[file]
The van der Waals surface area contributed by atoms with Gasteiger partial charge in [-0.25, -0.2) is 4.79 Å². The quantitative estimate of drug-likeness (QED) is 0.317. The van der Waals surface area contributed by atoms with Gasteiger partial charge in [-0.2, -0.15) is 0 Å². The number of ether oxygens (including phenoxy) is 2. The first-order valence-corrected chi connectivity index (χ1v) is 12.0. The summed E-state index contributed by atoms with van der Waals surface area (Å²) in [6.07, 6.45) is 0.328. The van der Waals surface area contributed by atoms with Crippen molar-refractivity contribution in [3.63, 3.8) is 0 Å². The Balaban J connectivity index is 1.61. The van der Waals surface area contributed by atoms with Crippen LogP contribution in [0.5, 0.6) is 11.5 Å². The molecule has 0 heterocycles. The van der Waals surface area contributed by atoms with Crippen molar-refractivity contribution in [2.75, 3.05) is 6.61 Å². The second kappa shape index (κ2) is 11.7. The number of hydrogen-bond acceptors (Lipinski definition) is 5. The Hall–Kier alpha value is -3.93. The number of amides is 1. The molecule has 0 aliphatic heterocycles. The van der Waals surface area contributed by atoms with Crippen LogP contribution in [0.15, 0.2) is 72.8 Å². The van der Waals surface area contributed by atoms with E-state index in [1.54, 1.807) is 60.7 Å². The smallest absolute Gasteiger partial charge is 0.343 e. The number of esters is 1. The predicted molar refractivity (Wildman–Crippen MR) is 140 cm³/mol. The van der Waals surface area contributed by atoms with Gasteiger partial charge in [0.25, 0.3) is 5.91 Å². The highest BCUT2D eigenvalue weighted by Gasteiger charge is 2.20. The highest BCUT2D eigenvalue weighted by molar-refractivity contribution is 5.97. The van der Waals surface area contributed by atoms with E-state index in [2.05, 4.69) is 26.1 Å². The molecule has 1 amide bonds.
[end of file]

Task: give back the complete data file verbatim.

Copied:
The van der Waals surface area contributed by atoms with Gasteiger partial charge in [-0.25, -0.2) is 4.79 Å². The quantitative estimate of drug-likeness (QED) is 0.317. The van der Waals surface area contributed by atoms with Gasteiger partial charge in [-0.2, -0.15) is 0 Å². The number of ether oxygens (including phenoxy) is 2. The first-order valence-corrected chi connectivity index (χ1v) is 12.0. The summed E-state index contributed by atoms with van der Waals surface area (Å²) in [6.07, 6.45) is 0.328. The van der Waals surface area contributed by atoms with Crippen molar-refractivity contribution in [3.63, 3.8) is 0 Å². The Balaban J connectivity index is 1.61. The van der Waals surface area contributed by atoms with Crippen LogP contribution in [0.5, 0.6) is 11.5 Å². The molecule has 0 heterocycles. The van der Waals surface area contributed by atoms with Crippen molar-refractivity contribution in [2.75, 3.05) is 6.61 Å². The second kappa shape index (κ2) is 11.7. The number of hydrogen-bond acceptors (Lipinski definition) is 5. The Hall–Kier alpha value is -3.93. The number of amides is 1. The molecule has 0 aliphatic heterocycles. The van der Waals surface area contributed by atoms with Crippen LogP contribution in [0.15, 0.2) is 72.8 Å². The van der Waals surface area contributed by atoms with E-state index in [1.54, 1.807) is 60.7 Å². The smallest absolute Gasteiger partial charge is 0.343 e. The number of esters is 1. The predicted molar refractivity (Wildman–Crippen MR) is 140 cm³/mol. The van der Waals surface area contributed by atoms with Gasteiger partial charge in [0.25, 0.3) is 5.91 Å². The highest BCUT2D eigenvalue weighted by Gasteiger charge is 2.20. The highest BCUT2D eigenvalue weighted by molar-refractivity contribution is 5.97. The van der Waals surface area contributed by atoms with E-state index in [2.05, 4.69) is 26.1 Å². The molecule has 1 amide bonds.